The ability of SARS-CoV-2 to infect humans and bind with a high affinity to human ACE2 receptors is probably due to the RBD sequence from several bat strains incorporating a pangolin or civet SARS-CoV that has recombinantly evolved due to cross mixing.

Previously, civets in Yunnan, China carrying the bat-borne SARS virus evolved to infect humans in the SARS outbreak of 2002-2003. Thus, it is highly likely a recombination event involving bat RaTG13 amongst other bat SARS-CoVs, pangolin, and/or civet viruses to form SARS-CoV-2.

The origins of SARS-CoV-2


In summary, bat RaTG13 is a betacoronavirus and is highly similar in most parts to human SARS-CoV-2, and as such, is thought to be one of the main contenders as a  direct ancestor to SARS-CoV-2.

However, whilst the overall sequence is related to RaTG13, the RBD site shares a higher homology to pangolin SARS-CoV. This implies that SARS-CoV-2 may have undergone a recombination event due to animal mixing between bats and pangolins in Wuhan, China at some point, before infecting humans.

However, the immediate ancestor to SARS-CoV-2 remains to be identified.

SARS-CoV-2 VirusImage Credit: Kateryna Kon/


  • Lau et al, 2020. Possible Bat Origin of Severe Acute Respiratory Syndrome Coronavirus 2. Emerg Infect Dis. 26(7):1542-1547.
  • Li et al, 2020. The divergence between SARS-CoV-2 and RaTG13 might be overestimated due to the extensive RNA modification. Future Virology (ahead of print)
  • Lv et al, 2020. Comparative genomic analysis revealed a specific mutation pattern between human coronavirus SARS-CoV-2 and Bat-SARSr-CoV RaTG13. bioRxiv (preprint)
  • Makarenkov et al, 2021. Horizontal gene transfer and recombination analysis of SARS-CoV-2 genes helps discover its close relatives and shed light on its origin. BMC Ecology and Evolution.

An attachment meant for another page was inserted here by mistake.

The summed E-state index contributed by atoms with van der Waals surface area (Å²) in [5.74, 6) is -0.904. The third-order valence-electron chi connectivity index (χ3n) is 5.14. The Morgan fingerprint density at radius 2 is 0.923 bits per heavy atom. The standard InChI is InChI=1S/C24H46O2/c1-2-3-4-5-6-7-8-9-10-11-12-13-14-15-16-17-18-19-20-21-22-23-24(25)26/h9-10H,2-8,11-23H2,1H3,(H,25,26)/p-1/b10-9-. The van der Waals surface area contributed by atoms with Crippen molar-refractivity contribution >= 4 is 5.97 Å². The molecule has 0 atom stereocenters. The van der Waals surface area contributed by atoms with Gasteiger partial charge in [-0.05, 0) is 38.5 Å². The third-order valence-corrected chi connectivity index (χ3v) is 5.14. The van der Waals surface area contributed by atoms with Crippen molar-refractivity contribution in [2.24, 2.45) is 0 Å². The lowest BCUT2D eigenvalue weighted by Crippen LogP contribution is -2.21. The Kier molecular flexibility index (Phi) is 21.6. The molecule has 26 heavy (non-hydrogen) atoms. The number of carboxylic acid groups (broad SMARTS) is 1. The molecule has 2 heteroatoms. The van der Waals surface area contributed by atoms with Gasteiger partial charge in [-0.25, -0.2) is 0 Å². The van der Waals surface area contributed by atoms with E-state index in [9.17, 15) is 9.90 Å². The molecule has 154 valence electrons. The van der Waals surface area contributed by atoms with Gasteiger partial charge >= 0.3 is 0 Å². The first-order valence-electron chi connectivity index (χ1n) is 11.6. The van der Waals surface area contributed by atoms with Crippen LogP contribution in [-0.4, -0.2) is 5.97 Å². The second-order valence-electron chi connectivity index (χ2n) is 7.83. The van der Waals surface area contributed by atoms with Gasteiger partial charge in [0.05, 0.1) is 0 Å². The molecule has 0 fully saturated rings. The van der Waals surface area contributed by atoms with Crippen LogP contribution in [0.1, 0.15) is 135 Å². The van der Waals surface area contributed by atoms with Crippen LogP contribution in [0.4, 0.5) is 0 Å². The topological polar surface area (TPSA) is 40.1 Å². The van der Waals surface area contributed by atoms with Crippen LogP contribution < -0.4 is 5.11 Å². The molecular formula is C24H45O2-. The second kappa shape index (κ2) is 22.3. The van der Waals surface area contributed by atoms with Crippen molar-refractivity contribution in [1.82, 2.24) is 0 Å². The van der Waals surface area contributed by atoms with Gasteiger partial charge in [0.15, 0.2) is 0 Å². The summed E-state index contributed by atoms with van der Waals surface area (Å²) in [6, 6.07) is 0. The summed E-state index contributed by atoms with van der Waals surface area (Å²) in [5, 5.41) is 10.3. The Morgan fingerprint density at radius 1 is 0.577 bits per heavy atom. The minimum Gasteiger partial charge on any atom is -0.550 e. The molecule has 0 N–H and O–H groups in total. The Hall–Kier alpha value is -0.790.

• Malaiyan et al, 2020. An update on the origin of SARS‐CoV‐2: Despite closest identity, bat (RaTG13) and pangolin derived coronaviruses varied in the critical binding site and O‐linked glycan residues. Journal of Medical Virology.
  • Matyasek & Kovarik, 2020. Mutation patterns of human SARS-COV-2 and bat RaTG13 coronaviruses genomes are strongly biased towards C>U indicating rapid evolution in their hosts. (preprint)
  • Wrobel et al, 2020. SARS-CoV-2 and bat RaTG13 spike glycoprotein structures inform on virus evolution and furin-cleavage effects. Nat Struct Mol Biol.
  • Zhou et al, 2020. A pneumonia outbreak associated with a new coronavirus of probable bat origin. Nature. 579:270-273

[further reading: coronavirus disease COVID-19]

Last Updated: Mar 10, 2021

Dr. Osman Shabir

Written by

Dr. Osman Shabir

Osman is a Postdoctoral Research Associate at the University of Sheffield studying the impact of cardiovascular disease (atherosclerosis) on neurovascular function in vascular dementia and Alzheimer's disease using pre-clinical models and neuroimaging techniques. He is based in the Department of Infection, Immunity & Cardiovascular Disease in the Faculty of Medicine at Sheffield.